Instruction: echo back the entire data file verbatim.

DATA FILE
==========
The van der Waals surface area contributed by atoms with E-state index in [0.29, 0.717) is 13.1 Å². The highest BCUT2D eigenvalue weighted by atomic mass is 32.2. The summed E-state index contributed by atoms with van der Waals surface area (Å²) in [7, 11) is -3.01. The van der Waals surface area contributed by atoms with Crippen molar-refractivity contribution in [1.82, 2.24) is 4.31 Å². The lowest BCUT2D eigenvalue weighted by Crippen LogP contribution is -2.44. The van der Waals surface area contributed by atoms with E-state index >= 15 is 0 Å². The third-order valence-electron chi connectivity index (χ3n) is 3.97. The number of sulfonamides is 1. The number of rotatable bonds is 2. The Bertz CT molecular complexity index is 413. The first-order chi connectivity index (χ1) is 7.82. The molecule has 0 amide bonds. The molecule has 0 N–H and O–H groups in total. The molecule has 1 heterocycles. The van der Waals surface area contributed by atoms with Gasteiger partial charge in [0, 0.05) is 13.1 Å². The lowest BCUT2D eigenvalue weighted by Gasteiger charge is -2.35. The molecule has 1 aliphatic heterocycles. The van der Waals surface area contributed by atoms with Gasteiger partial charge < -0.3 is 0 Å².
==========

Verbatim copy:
The van der Waals surface area contributed by atoms with E-state index in [0.29, 0.717) is 13.1 Å². The highest BCUT2D eigenvalue weighted by atomic mass is 32.2. The summed E-state index contributed by atoms with van der Waals surface area (Å²) in [7, 11) is -3.01. The van der Waals surface area contributed by atoms with Crippen molar-refractivity contribution in [1.82, 2.24) is 4.31 Å². The lowest BCUT2D eigenvalue weighted by Crippen LogP contribution is -2.44. The van der Waals surface area contributed by atoms with E-state index >= 15 is 0 Å². The third-order valence-electron chi connectivity index (χ3n) is 3.97. The number of sulfonamides is 1. The number of rotatable bonds is 2. The Bertz CT molecular complexity index is 413. The first-order chi connectivity index (χ1) is 7.82. The molecule has 0 amide bonds. The molecule has 0 N–H and O–H groups in total. The molecule has 1 heterocycles. The van der Waals surface area contributed by atoms with Gasteiger partial charge in [0, 0.05) is 13.1 Å². The lowest BCUT2D eigenvalue weighted by Gasteiger charge is -2.35. The molecule has 1 aliphatic heterocycles. The van der Waals surface area contributed by atoms with Gasteiger partial charge < -0.3 is 0 Å².